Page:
BLACKLIST UNION – ‘BACK TO MOMO’
Street rock from the streets of San Francisco courtesy of Tony West and Todd Youth – described as “two of rock and roll’s most controversial outlaws” which is quite some label, which Messrs Tyler & Perry might dispute and considering some of the mavericks who passed in and checked out of rock and roll’s halls of notoriety.
An album – their fourth – is full of dirty electric rock and roll and packed with name dropping, addiction, romance friendship, birth , death and sexual innuendo, plus a healthy dose of big fat tongue in cheek. It fits the bill perfectly as far as rock and roll outlaw-ism goes. ‘Alive-N-Well And Smack In The Middle Of Hell’ struts confidently as the opening track and sets the bar with a sneering vocal line which might be classed more along punk ‘n’ roll lines. Raw and sleazy becomes the template with the big riffs of ‘Shake It Off’ and ‘Rock And Roll Outlaw’, all attitude and brassy in yer face delivery. Think of the big American rock bands – G’n’R, Motley Crue, Poison and you’re in the same ballpark. With the confidence oozing, you get the feeling when they do the line “mirror mirror on the wall, who’s the fairest of them all?” the mirror probably doesn’t have much choice in its reply.
APPLE OF MY EYE – ‘THE BEAST BELOW’
Pear O’ Records
Formed over a love of songwriting, harmony, storytelling and cider (the band name is a giveaway), the Bristol based seven piece have crafted a set of songs in the alt-folk tradition; i.e., not traditional songs are harmed in the recording of this album. Songs which follow the recurring theme of following small characters facing insurmountable odds, occasionally coming out on top or at least not going down without a fight. The light and light hearted, the sad and the riotously vibrant are all covered.
Recorded in two days flat at London’s Snap! Studios, ‘The Beast Below’ has a strong live feel. Not surprising as the band stood in an intimate close circle to record around two microphones.
‘Polar Bear’ appears more left field and bizarre while the thoughts of a convict on the ominous journey to Australia in…’Australia’, provide a more thoughtful response albeit accompanied by a jolly tune. ‘Tap On The Door’ is a lovely little pseudo classical guitar diversion and it’s that classical feel that occasionally surfaces with the use of strings in a chamber-ish way – check out ‘Dug In The Clay’, whereas a more traditional folky fiddle leads the folk-y charge in ‘Brother James’. The low key comes in the form of the handsomely arranged trio of ‘Hackney Brook’, ‘Honest Man’ (which has a touch of the Elbows and the doleful Garveys about it) and ‘The Escape Artist’. A combo which sees out the album in a more shadowy and darker tone.
CERA IMPALA – ‘TUMBLEWEED’
An interesting mix of roughly edgy folk and swing combined with a rich and soulful vocal delivering themes of sex, magic, friendship and healing. Add the playful claim that the album is “100% guitar free” yet tempered with the fact that as an alternative, Cera shifts between ukulele and banjo… Fortunately, the combination as a core trio (The New Prohibition) with Dirk Ronneburg on fiddle and Joey Sanderson’s double bass gives a rootsy and stark feel to proceedings. There are plenty of guest appearances too to add to what people call the sonic palette. There’s even some turntable scratching on the electrocoustic ‘Home’ – not something you see every day. In fact it’s typical of a variety which comes as an unexpected surprise.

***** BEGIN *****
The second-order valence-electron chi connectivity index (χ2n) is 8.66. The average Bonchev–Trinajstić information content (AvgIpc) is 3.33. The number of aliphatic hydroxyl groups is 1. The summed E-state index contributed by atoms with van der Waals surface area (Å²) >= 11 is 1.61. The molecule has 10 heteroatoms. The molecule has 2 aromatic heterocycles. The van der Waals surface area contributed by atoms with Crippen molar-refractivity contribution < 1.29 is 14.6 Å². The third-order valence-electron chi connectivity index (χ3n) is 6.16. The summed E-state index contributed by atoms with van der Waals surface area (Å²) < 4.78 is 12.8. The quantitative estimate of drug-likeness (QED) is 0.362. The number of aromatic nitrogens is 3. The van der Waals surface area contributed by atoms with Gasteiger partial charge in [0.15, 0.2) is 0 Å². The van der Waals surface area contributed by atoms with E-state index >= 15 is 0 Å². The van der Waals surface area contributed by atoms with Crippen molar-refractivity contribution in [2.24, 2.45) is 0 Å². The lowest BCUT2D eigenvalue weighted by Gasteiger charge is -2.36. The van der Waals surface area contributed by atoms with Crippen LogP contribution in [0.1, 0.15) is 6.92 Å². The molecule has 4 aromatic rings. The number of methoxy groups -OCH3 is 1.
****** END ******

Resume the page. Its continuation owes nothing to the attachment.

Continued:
That comes in the form of the Gallic swing of ‘Fingernail Moon’ , moving to intense murder ballads and the lounge jazz of ‘Roll A Joint’, all the while avoiding the usual banjo clichés, apart from maybe a lapse in ‘Blackbird’ where you can forgive some of the cottonpickingly devilish fingering. There’s a low fi bluesier tinge, possibly what fits the term ‘Hillbilly noir’, which creeps into several tracks while the title track is pure country.
Like the run down whitewashed cottage with its rusty corrugated iron roof pictured on the sleeve, ‘Tumbleweed’ is about getting down to bare bones. Simple, stripped back and doing a grand job in promoting the philosophy of less is more.
THE RUMJACKS – ‘SLEEPIN’ ROUGH’
A rebellious punk aesthetic blended with the band’s Scottish and Irish heritage is a heady mix for the Sydney quintet. The Scots / Aussie combo didn’t do any harm for the likes of AC/DC, although ‘Sleepin’ Rough’ is much more fiery folk punk rather than rock and roll boogie. Inevitably, with the folk punk label, will come the comparisons with The Pogues, The Levellers, Ferocious Dog etc, so having done the predictable, we should mention that the folksiness comes more from the whistles and mandolin rather than any fiddles and of course the thrash of acoustic guitars and relentless drum beat from the opening flurry of songs. The songs occasionally vary into the furious and frantic, less than a minute blast through ‘Dead To Me’ to the off kilter ska of ‘Kathleen’.
Not so much aggressive and antagonistic, lyrically, the songs are more based around a sense of affability and fun with the occasional and excusable profanity thrown in for good measure. Lively characters abound in the songs and their titles – ’Fact’ry Jack’, ‘Eight Beers McGee’ and ‘Les Darcy’ and you can’t help but get the first impression that The Rumjacks are going to be a riotously convivial band you want to encounter live – small room or festival. When ‘Fistful O’ Roses’ kicks in it’s impossible not to swing your pants while trying not to spill your Guinness.